Right now, I’m focusing on pests, but later we can program a robot to detect plant diseases and provide solutions as well.
How will the robot work?
The hardware will be a four-wheel robot where there will be many cameras connected to a CPU. As the insects can be tiny, it’ll need to have very powerful cameras. The most difficult part will be to make the robot intelligent through machine learning. In my best scenario, it will be autonomous by being able to move by itself and detect obstacles. We can compare that with the Google’s self-driving car. But way easier as there won’t be other drivers or pedestrians.
Plus, the robot will need to be able to recognize insects through cameras and be able to know what solution to give to the farmers. There will be a large component of deep learning for the robot. It will be like a baby. We will feed it with tons of information and pictures, for it to recognize its environment and insects.
This robot is expected to operate on small to medium sized farms, which are common in Vietnam. But as each farm can have a rich production diversity: fruits, aromatic herbs, vegetables, there is a challenge by making the robot versatile as possible.
When will it be ready?
It’s tough to say. I produced a first prototype within two months, very basic, very ugly, but very cheap. Thanks to this first prototype I learned a lot on the local market and now I can estimate better the needed time to construct a new prototype.
One of the most time-consuming parts of this process will be the data sourcing. Artificial Intelligence is all about data, so I need to feed the robot with it. But I first need to find and gather it. As far as I know there are no sources that compound the information I need.
I also need to test the robot on the ground. I had the opportunity to meet Jean-Luc Voisin, managing director of Le Fruit. This company processes tons of fruits a year. They have a great vision, with their network of farms they help them to produce better and cleaner in a sustainable way. Then I had the opportunity to visit their infrastructure and local farms which helped me understand problems from the field.
I’m working on my own for the moment to build foundations, but I will soon need to scale up my productivity and will be looking for new partners in engineering, robotic and software development.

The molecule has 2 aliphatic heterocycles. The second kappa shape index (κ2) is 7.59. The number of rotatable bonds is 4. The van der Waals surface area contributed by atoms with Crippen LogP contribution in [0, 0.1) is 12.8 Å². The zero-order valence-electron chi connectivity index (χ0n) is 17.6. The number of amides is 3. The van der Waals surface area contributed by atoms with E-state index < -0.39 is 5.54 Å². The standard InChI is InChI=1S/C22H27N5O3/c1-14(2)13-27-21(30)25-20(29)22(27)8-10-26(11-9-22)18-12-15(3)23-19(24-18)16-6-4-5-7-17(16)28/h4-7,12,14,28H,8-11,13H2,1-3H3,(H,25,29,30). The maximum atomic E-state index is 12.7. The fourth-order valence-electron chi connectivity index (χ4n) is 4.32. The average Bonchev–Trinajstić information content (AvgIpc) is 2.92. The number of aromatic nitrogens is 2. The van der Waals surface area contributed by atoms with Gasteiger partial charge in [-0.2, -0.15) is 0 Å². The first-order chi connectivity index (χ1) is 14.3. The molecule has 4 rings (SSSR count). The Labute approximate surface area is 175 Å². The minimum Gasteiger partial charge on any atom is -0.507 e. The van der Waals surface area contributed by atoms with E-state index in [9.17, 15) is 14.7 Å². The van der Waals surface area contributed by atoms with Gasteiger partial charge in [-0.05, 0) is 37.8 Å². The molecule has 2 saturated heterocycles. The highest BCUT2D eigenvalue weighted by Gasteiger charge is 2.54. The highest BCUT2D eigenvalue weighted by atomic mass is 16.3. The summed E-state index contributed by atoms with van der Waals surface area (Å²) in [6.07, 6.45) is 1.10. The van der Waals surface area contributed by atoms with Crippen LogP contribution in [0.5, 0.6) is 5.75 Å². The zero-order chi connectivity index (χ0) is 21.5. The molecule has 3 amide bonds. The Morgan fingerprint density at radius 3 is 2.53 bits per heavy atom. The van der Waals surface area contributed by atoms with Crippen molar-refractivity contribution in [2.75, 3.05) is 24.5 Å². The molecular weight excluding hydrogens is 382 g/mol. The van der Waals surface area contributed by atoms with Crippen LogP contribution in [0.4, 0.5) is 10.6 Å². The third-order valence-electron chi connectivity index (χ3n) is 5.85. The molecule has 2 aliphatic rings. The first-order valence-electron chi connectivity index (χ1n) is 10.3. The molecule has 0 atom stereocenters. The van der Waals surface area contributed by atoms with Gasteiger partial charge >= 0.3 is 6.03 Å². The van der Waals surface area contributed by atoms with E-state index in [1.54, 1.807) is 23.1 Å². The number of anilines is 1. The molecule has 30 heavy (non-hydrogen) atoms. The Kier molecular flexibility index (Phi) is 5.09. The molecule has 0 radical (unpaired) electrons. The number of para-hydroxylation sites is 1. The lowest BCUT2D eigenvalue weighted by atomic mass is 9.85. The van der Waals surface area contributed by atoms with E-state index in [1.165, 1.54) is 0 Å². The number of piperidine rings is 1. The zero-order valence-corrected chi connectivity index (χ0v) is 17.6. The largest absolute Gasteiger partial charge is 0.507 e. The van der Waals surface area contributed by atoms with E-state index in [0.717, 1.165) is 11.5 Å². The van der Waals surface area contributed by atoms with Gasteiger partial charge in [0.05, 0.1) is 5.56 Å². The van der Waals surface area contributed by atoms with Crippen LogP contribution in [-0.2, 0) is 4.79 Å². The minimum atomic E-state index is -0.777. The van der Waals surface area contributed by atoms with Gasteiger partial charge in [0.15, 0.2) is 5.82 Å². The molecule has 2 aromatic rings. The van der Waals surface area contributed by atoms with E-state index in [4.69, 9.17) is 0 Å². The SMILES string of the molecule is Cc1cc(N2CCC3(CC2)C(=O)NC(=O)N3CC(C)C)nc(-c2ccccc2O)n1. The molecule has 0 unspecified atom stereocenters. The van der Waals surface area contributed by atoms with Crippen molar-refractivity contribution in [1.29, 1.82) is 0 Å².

The competition runs for four years and just started earlier this year. So, I hope that at the end of the competition I will have a final usable product which will have tons of precious data to help farming in a better way.
Is AgriTech the future of agriculture?
I think that technology will play a larger role in agriculture. Thanks to it, I hope that we’ll be able to build a stronger agriculture infrastructure and go a step further into organic farming. But that’s not some years away. A robot such as mine will only be able to reduce the use of pesticides by optimizing their use or other alternatives.
I’m optimistic about AgriTech as we can see many projects developing around the world in this space. In the US there are robots that are able to detect diseased plants or weed. In France, there are many companies working with drones. And this trend is coming to Vietnam. The Vietnam Agritech Expo will be held from the 26th to the 28th of July 2017 in Ho Chi Minh City.
Vietnam’s interest in this technology makes sense as agriculture is one of the biggest share of the country’s GDP.
What about the near future?
Technological progress will reshape our society as electricity, radio-telecommunication or internet once did. We are at the eve of a new revolution headed by such concepts as blockchain technology, Internet of Things, and artificial intelligence.
My project is in line with a futur where I believe those technologies will bring value that will considerably impact our society. It could change our current economic model and will lead us to a new paradigm.
Who should we speak with next?
Nothing related to tech, but Emmanuel Tieu, a french guy bringing the delicious and healthy concept of Hawaiian Poke in Vietnam.